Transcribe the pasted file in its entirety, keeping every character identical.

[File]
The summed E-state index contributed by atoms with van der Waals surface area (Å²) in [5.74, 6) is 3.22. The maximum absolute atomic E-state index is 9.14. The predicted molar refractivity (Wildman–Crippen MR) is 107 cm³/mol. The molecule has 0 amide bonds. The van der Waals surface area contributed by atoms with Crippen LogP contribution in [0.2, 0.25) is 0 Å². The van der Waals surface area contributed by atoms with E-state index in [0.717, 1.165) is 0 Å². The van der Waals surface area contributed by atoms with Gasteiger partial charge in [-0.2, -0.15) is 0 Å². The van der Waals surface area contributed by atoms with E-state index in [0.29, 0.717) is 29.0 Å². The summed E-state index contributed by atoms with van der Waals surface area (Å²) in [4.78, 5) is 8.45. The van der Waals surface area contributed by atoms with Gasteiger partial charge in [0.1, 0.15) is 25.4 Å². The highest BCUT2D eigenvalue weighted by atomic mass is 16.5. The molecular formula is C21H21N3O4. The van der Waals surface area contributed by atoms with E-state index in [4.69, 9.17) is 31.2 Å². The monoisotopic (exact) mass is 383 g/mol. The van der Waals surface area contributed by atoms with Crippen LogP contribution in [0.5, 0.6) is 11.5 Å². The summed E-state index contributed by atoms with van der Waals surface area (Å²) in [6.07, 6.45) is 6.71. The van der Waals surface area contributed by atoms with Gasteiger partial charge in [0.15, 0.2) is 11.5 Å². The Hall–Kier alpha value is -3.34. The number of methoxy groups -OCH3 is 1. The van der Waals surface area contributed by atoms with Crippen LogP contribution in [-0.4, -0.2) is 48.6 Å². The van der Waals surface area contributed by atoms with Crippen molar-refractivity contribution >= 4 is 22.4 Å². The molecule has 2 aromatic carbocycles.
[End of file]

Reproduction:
The summed E-state index contributed by atoms with van der Waals surface area (Å²) in [5.74, 6) is 3.22. The maximum absolute atomic E-state index is 9.14. The predicted molar refractivity (Wildman–Crippen MR) is 107 cm³/mol. The molecule has 0 amide bonds. The van der Waals surface area contributed by atoms with Crippen LogP contribution in [0.2, 0.25) is 0 Å². The van der Waals surface area contributed by atoms with E-state index in [0.717, 1.165) is 0 Å². The van der Waals surface area contributed by atoms with Gasteiger partial charge in [-0.2, -0.15) is 0 Å². The van der Waals surface area contributed by atoms with E-state index in [0.29, 0.717) is 29.0 Å². The summed E-state index contributed by atoms with van der Waals surface area (Å²) in [4.78, 5) is 8.45. The van der Waals surface area contributed by atoms with Gasteiger partial charge in [0.1, 0.15) is 25.4 Å². The highest BCUT2D eigenvalue weighted by atomic mass is 16.5. The molecular formula is C21H21N3O4. The van der Waals surface area contributed by atoms with E-state index in [4.69, 9.17) is 31.2 Å². The monoisotopic (exact) mass is 383 g/mol. The van der Waals surface area contributed by atoms with Crippen LogP contribution in [0.5, 0.6) is 11.5 Å². The summed E-state index contributed by atoms with van der Waals surface area (Å²) in [6.07, 6.45) is 6.71. The van der Waals surface area contributed by atoms with Gasteiger partial charge in [0.15, 0.2) is 11.5 Å². The Hall–Kier alpha value is -3.34. The number of methoxy groups -OCH3 is 1. The van der Waals surface area contributed by atoms with Crippen LogP contribution in [-0.4, -0.2) is 48.6 Å². The van der Waals surface area contributed by atoms with Crippen molar-refractivity contribution >= 4 is 22.4 Å². The molecule has 2 aromatic carbocycles.